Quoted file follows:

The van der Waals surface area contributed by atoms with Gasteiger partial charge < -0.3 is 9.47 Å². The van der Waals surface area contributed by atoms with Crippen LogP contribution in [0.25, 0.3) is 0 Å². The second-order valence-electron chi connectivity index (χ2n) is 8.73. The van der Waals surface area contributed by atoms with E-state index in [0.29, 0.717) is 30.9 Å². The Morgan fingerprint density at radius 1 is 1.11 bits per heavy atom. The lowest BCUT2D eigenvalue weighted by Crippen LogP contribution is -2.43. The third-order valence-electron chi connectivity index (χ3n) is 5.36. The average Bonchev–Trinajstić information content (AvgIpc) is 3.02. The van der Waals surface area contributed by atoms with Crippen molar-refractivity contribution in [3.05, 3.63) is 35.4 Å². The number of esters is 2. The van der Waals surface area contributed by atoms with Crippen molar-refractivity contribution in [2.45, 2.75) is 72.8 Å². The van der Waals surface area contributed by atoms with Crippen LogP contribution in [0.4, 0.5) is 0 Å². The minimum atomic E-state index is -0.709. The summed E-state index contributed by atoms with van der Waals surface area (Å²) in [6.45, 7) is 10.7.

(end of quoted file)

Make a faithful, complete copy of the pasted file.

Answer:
The van der Waals surface area contributed by atoms with Gasteiger partial charge < -0.3 is 9.47 Å². The van der Waals surface area contributed by atoms with Crippen LogP contribution in [0.25, 0.3) is 0 Å². The second-order valence-electron chi connectivity index (χ2n) is 8.73. The van der Waals surface area contributed by atoms with E-state index in [0.29, 0.717) is 30.9 Å². The Morgan fingerprint density at radius 1 is 1.11 bits per heavy atom. The lowest BCUT2D eigenvalue weighted by Crippen LogP contribution is -2.43. The third-order valence-electron chi connectivity index (χ3n) is 5.36. The average Bonchev–Trinajstić information content (AvgIpc) is 3.02. The van der Waals surface area contributed by atoms with Crippen molar-refractivity contribution in [3.05, 3.63) is 35.4 Å². The number of esters is 2. The van der Waals surface area contributed by atoms with Crippen molar-refractivity contribution in [2.45, 2.75) is 72.8 Å². The van der Waals surface area contributed by atoms with Crippen LogP contribution in [0.4, 0.5) is 0 Å². The minimum atomic E-state index is -0.709. The summed E-state index contributed by atoms with van der Waals surface area (Å²) in [6.45, 7) is 10.7.